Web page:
Did SEC Negligence Cause Investor's Losses?
Allen Stanford’s investors have filed suit against the U.S. Securities and Exchange Commission (SEC) claiming that the regulator’s negligence and misconduct caused their losses, according to an article in Investment News. The eight investors filed their case in federal court in Dallas, Texas alleging that the SEC should have investigated Stanford earlier and detected what the agency later concluded was a “massive” Ponzi scheme.
A report issued by the SEC’s inspector general faulted the agency’s Fort Worth office and some of its employees for failing to take action against the indicted Stanford sooner. The lawyer for the group of investors, Edward Gonzales III out of Baton Rouge, Louisiana, stated in the petition, “But for the negligent acts and omissions, misconduct and breaches of duty by Spencer Barasch, a former SEC regional enforcement director, the negligent supervision of Barasch by his supervisors, and other inexcusable acts of negligence by SEC employees, the plaintiffs would not have made and lost their investments.” The eight investors who lost $18.7 million live in southern Louisiana where Stanford had a large trust operation.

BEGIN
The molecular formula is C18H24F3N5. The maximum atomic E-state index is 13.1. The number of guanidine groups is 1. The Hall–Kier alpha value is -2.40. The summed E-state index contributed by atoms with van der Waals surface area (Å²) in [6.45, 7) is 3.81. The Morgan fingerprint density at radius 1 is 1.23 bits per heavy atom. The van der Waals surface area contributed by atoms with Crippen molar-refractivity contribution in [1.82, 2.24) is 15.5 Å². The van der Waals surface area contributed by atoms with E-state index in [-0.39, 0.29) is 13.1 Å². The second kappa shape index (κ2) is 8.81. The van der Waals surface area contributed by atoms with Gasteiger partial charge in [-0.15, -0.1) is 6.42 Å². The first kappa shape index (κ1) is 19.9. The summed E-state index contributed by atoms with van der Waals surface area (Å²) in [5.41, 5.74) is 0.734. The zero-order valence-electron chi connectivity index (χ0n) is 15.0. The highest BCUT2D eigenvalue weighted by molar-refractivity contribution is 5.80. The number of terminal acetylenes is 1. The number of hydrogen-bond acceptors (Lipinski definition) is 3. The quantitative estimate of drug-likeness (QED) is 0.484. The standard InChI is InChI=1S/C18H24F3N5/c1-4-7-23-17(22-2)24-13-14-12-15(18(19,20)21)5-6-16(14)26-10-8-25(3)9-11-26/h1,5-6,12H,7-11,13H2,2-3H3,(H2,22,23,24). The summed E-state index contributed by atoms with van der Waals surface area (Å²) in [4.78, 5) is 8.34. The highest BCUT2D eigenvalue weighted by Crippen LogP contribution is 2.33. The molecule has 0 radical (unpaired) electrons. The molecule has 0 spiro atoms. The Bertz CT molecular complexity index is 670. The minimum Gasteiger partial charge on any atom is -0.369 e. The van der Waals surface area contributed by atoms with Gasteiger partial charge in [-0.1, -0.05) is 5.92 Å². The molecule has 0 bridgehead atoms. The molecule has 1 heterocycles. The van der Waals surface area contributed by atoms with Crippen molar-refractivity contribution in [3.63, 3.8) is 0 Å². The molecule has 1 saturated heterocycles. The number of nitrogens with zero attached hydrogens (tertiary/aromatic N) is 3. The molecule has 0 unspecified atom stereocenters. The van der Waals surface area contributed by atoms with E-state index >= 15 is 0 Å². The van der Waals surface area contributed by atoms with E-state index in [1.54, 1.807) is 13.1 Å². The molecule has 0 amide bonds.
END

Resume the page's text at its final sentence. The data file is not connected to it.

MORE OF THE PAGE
The SEC seized Stanford’s operations in February 2009 for fraud. Investors who bought certificates of deposit at the indicted financier’s Antigua based International Bank lost more than $7 billion, according to the SEC. The first meaningful probe of Stanford was in 2005, even though examiners had suspected him of operating a Ponzi scheme eight years earlier and after the Fort Worth office conducted four reviews of the Houston based Stanford Financial beginning in 1997 they had concluded that the purported returns on the CD’s were highly unlikely, according to internal reports.